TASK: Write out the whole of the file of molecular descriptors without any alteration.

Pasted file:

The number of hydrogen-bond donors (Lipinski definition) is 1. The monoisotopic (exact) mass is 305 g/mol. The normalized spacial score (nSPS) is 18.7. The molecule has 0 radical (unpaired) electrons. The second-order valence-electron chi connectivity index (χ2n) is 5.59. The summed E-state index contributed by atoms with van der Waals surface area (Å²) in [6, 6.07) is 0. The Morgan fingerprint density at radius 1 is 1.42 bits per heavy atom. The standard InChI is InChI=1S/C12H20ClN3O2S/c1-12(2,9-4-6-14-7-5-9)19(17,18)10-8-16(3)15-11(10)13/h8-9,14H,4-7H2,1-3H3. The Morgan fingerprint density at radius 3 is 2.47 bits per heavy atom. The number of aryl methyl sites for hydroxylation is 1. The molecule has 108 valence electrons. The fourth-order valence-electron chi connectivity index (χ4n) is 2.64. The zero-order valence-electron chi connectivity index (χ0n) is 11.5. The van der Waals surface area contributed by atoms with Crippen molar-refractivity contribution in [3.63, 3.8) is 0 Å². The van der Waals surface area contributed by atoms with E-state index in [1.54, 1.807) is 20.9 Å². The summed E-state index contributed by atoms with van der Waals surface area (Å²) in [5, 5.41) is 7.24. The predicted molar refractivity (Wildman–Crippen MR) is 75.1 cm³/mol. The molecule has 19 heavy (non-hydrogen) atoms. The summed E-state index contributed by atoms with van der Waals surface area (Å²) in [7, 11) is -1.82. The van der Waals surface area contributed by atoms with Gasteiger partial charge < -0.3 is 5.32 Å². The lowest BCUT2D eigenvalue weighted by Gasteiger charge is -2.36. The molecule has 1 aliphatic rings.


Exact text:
The number of hydrogen-bond donors (Lipinski definition) is 1. The monoisotopic (exact) mass is 305 g/mol. The normalized spacial score (nSPS) is 18.7. The molecule has 0 radical (unpaired) electrons. The second-order valence-electron chi connectivity index (χ2n) is 5.59. The summed E-state index contributed by atoms with van der Waals surface area (Å²) in [6, 6.07) is 0. The Morgan fingerprint density at radius 1 is 1.42 bits per heavy atom. The standard InChI is InChI=1S/C12H20ClN3O2S/c1-12(2,9-4-6-14-7-5-9)19(17,18)10-8-16(3)15-11(10)13/h8-9,14H,4-7H2,1-3H3. The Morgan fingerprint density at radius 3 is 2.47 bits per heavy atom. The number of aryl methyl sites for hydroxylation is 1. The molecule has 108 valence electrons. The fourth-order valence-electron chi connectivity index (χ4n) is 2.64. The zero-order valence-electron chi connectivity index (χ0n) is 11.5. The van der Waals surface area contributed by atoms with Crippen molar-refractivity contribution in [3.63, 3.8) is 0 Å². The van der Waals surface area contributed by atoms with E-state index in [1.54, 1.807) is 20.9 Å². The summed E-state index contributed by atoms with van der Waals surface area (Å²) in [5, 5.41) is 7.24. The predicted molar refractivity (Wildman–Crippen MR) is 75.1 cm³/mol. The molecule has 19 heavy (non-hydrogen) atoms. The summed E-state index contributed by atoms with van der Waals surface area (Å²) in [7, 11) is -1.82. The van der Waals surface area contributed by atoms with Gasteiger partial charge < -0.3 is 5.32 Å². The lowest BCUT2D eigenvalue weighted by Gasteiger charge is -2.36. The molecule has 1 aliphatic rings.